By Dancho Danchev
Throughout the last couple of years, the persistent demand for geolocated traffic coming from both legitimate traffic exchanges or purely malicious ones — think traffic acquisition through illegally embedded iFrames — has been contributing to the growing market segment where traffic is bought, sold and re-sold, for the sole purpose of monetizing it through illegal means.
The ultimately objective? Expose users visiting compromised, or blackhat SEO-friendly automatically generated sites with bogus content, to fraudulent or malicious content in the form of impersonations of legitimate Web sites seeking accounting data, or client-side exploits silently served in an attempt to have an undetected piece of malware dropped on their hosts.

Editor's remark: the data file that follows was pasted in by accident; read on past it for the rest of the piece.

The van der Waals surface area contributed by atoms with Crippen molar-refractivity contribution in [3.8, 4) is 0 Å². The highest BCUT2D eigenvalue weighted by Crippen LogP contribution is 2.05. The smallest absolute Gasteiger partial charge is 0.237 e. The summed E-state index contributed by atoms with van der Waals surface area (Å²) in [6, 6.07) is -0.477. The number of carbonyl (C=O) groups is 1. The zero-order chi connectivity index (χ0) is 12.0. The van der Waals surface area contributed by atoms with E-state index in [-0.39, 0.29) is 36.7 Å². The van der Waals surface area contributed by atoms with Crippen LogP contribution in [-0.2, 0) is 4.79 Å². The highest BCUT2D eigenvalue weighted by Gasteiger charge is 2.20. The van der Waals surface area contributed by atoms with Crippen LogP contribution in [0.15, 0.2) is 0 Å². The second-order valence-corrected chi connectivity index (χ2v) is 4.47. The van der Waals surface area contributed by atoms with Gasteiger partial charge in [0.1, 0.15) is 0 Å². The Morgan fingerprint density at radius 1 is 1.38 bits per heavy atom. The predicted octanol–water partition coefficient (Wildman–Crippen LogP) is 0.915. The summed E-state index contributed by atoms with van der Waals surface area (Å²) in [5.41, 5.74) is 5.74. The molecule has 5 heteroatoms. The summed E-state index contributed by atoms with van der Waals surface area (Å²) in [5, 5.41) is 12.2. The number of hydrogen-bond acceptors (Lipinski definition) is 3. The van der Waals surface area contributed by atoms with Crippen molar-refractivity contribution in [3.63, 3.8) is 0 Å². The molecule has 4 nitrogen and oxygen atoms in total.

A recently spotted cybercrime-friendly underground traffic exchange service empowers cybercriminals with advanced targeting capabilities on per browser version basis, applies QA (Quality Assurance) to check their fraudulent/malicious domains against the most popular community/commercial based URL black lists, and ‘naturally’ we found evidence that it’s already been used to serve client-side exploits to unsuspecting users.